Social Security Increase and 3 More Ways Inflation Is Actually a Good Thing for Your Wallet
As inflation continues to impact millions of Americans, it might be difficult to name anything good about it. Fuel oil prices are still up 19.8% more as of October, per the latest Consumer Price Index report released Nov. 10. We’re paying 12.4% more for groceries than we did this time last year. And soon, those winter heating bills will start appearing — and may provide sticker shock when homeowners and renters see that costs are up 20% versus 2021’s cold season.
Yet there are some silver linings when it comes to the record inflation we’ve all been experiencing, per Howard Hook — CPA, CFP with wealth management firm EKS Associates. As he said, “High inflation does positively affect certain items that will save people money.”
Here are some of the benefits tied to inflation that can impact your wallet:
Social Security Payments Are Increasing
Social Security recipients will see a jump in the amount they receive monthly due to inflation. Every year, the Social Security Administration (SSA) looks at rates of inflation to determine the cost of living adjustment (COLA) increase. Such an increase is meant to provide extra money to beneficiaries, including a vast majority of retirees that are living on fixed incomes.
For 2023, the SSA has set that COLA at 8.7%, the highest increase in 40 years, per CNBC. The COLA increase will impact more than 70 million Americans, who will first start to see the new amount on January 2023 checks. The increase will be about $140/month, on average.
Savings Accounts Will Get a Rate Boost
The higher interest rates for loans that have come into play this year also apply to savings accounts. On Nov. 2, the Federal Reserve increased the threshold for federal interest rates to 3.75%-4%. It was the fourth consecutive increase in 2022, enacted as a measure to help curb inflation by making it harder to borrow money, per CNBC. The outlet also noted projections that the Fed could keep rates rising into 2023, potentially peaking at 4.75%.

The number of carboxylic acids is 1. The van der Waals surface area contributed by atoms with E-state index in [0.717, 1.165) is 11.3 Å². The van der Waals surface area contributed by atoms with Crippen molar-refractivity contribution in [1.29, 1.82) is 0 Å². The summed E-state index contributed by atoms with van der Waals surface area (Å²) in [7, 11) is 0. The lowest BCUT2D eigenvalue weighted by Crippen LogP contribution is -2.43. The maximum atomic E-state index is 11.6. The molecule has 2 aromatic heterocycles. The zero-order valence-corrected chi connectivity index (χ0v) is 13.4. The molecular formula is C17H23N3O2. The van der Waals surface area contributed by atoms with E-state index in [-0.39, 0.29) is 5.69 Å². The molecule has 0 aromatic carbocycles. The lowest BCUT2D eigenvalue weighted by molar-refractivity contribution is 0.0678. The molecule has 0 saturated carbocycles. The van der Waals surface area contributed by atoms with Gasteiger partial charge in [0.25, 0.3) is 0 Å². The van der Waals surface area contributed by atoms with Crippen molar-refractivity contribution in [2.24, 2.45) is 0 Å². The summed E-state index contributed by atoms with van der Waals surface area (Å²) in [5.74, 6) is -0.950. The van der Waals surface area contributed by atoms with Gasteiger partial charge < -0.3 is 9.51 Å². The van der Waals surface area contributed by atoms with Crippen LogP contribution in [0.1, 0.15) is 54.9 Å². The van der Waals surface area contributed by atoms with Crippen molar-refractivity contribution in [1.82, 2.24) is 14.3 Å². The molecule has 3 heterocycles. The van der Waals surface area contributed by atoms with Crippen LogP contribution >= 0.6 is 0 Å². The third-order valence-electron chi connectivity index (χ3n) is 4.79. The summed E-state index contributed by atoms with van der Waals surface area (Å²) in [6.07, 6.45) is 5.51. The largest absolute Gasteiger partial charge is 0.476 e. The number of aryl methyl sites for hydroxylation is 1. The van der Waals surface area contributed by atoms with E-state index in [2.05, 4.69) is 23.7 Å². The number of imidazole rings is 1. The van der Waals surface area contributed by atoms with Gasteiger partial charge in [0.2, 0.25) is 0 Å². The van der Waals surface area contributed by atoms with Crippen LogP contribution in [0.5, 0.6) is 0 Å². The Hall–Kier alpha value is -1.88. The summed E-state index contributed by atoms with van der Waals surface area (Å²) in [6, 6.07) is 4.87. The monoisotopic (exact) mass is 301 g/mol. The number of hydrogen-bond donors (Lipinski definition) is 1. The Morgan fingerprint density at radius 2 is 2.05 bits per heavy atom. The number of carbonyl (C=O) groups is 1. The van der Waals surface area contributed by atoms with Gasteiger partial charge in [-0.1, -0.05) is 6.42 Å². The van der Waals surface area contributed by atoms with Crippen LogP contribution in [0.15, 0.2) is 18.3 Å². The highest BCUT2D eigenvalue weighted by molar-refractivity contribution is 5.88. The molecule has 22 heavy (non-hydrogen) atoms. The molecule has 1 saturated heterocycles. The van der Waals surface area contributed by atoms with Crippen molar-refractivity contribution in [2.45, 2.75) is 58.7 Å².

While that’s not the best news for people looking into a mortgage, the higher interest rates for borrowing are also often applicable to saving. So if you have a savings account, now may be the time to add to it — or start one. Treasury yields, bonds, and certificate of deposit (CDs) all are enjoying those boosts, too. The “crediting rates or cash surrender value of permanent life insurance policies” are also positively affected, Hook said.
As Fortune put it, “The APYs of some high-yield savings accounts are now higher than mortgage rates people locked in last year,” with some experts advising homeowners to redirect their money towards saving rather than aggressively paying down their mortgage.
Federal Income Taxes Will Be Lower
Another inflation-related financial benefit could be lower federal income taxes, starting with 2022 filings. As GOBankingRates previously reported in October, the IRS is changing tax brackets for the upcoming tax season and is also increasing standard deductions — this means you’ll be able to keep more of your money.
According to Hook, the simplest way to explain it is that marginal income tax brackets are increasing by 7%, the standard deduction workers can take is also increasing by 7%, and the 0% capital gains tax bracket is likewise increasing by 7%. This will affect nearly all Americans who file federal tax returns.
Retirement Plan Contribution Limits Are Increasing
Just as it’s a good time to open (or add to) a savings account, it’s also a good time to invest more in a retirement savings plan. That’s because 2023 will see an increase in contribution limits due to inflation.
For 401(k)s and 403(b)s, the limits are increasing by a significant amount of 9.8%, allowing contributions of up to $22,500 (compared to $20,500 allowed currently). For 401(k) and 403(b) retirement accounts with “over age 50 catchup contributions,” these also increase by 15% to $7,500 (up from $6,500). IRA and Roth IRA contributions are also going up by 8% to $6,500 (up from $6,000).
As CBS News noted: “It’s the biggest inflation adjustment since 401(k) plans began indexing to inflation in 2007.” Per CBS News, the IRS usually allows an increase of about $500 a year in contribution limits, if not just keeping it at the same amount.
Hook further added that pension payments tied to the cost-of-living index will also be impacted, an example being retired federal government employees.
Given all of these examples, Hook said, “All the above changes are positive for people. The likelihood however is that inflation is still having a net negative impact on most people’s finances. But it is important for people to understand it is not all negative.”
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